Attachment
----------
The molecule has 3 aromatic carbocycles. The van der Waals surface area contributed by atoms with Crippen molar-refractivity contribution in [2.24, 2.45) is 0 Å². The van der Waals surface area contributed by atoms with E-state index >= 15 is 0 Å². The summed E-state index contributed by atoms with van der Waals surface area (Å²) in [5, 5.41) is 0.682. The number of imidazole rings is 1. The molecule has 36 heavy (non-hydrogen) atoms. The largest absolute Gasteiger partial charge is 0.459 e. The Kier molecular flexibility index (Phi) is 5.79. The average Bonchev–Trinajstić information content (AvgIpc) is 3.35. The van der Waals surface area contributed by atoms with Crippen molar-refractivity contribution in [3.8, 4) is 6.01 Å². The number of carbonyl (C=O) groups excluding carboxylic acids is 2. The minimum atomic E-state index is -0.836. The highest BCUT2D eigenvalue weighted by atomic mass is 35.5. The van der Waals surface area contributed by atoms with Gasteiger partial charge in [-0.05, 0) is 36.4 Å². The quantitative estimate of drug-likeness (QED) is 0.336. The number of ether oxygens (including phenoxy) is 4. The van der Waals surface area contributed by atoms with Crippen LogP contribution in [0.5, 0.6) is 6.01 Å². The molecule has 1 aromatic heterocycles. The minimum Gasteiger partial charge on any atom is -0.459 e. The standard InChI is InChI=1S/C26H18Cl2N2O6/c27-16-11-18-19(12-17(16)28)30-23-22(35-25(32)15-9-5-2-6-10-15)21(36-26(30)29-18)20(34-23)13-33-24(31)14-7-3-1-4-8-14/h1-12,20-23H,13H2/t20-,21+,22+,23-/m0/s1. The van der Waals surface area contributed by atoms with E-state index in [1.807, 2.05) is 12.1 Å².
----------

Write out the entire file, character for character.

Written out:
The molecule has 3 aromatic carbocycles. The van der Waals surface area contributed by atoms with Crippen molar-refractivity contribution in [2.24, 2.45) is 0 Å². The van der Waals surface area contributed by atoms with E-state index >= 15 is 0 Å². The summed E-state index contributed by atoms with van der Waals surface area (Å²) in [5, 5.41) is 0.682. The number of imidazole rings is 1. The molecule has 36 heavy (non-hydrogen) atoms. The largest absolute Gasteiger partial charge is 0.459 e. The Kier molecular flexibility index (Phi) is 5.79. The average Bonchev–Trinajstić information content (AvgIpc) is 3.35. The van der Waals surface area contributed by atoms with Crippen molar-refractivity contribution in [3.8, 4) is 6.01 Å². The number of carbonyl (C=O) groups excluding carboxylic acids is 2. The minimum atomic E-state index is -0.836. The highest BCUT2D eigenvalue weighted by atomic mass is 35.5. The van der Waals surface area contributed by atoms with Gasteiger partial charge in [-0.05, 0) is 36.4 Å². The quantitative estimate of drug-likeness (QED) is 0.336. The number of ether oxygens (including phenoxy) is 4. The van der Waals surface area contributed by atoms with Crippen LogP contribution in [0.5, 0.6) is 6.01 Å². The molecule has 1 aromatic heterocycles. The minimum Gasteiger partial charge on any atom is -0.459 e. The standard InChI is InChI=1S/C26H18Cl2N2O6/c27-16-11-18-19(12-17(16)28)30-23-22(35-25(32)15-9-5-2-6-10-15)21(36-26(30)29-18)20(34-23)13-33-24(31)14-7-3-1-4-8-14/h1-12,20-23H,13H2/t20-,21+,22+,23-/m0/s1. The van der Waals surface area contributed by atoms with E-state index in [1.807, 2.05) is 12.1 Å².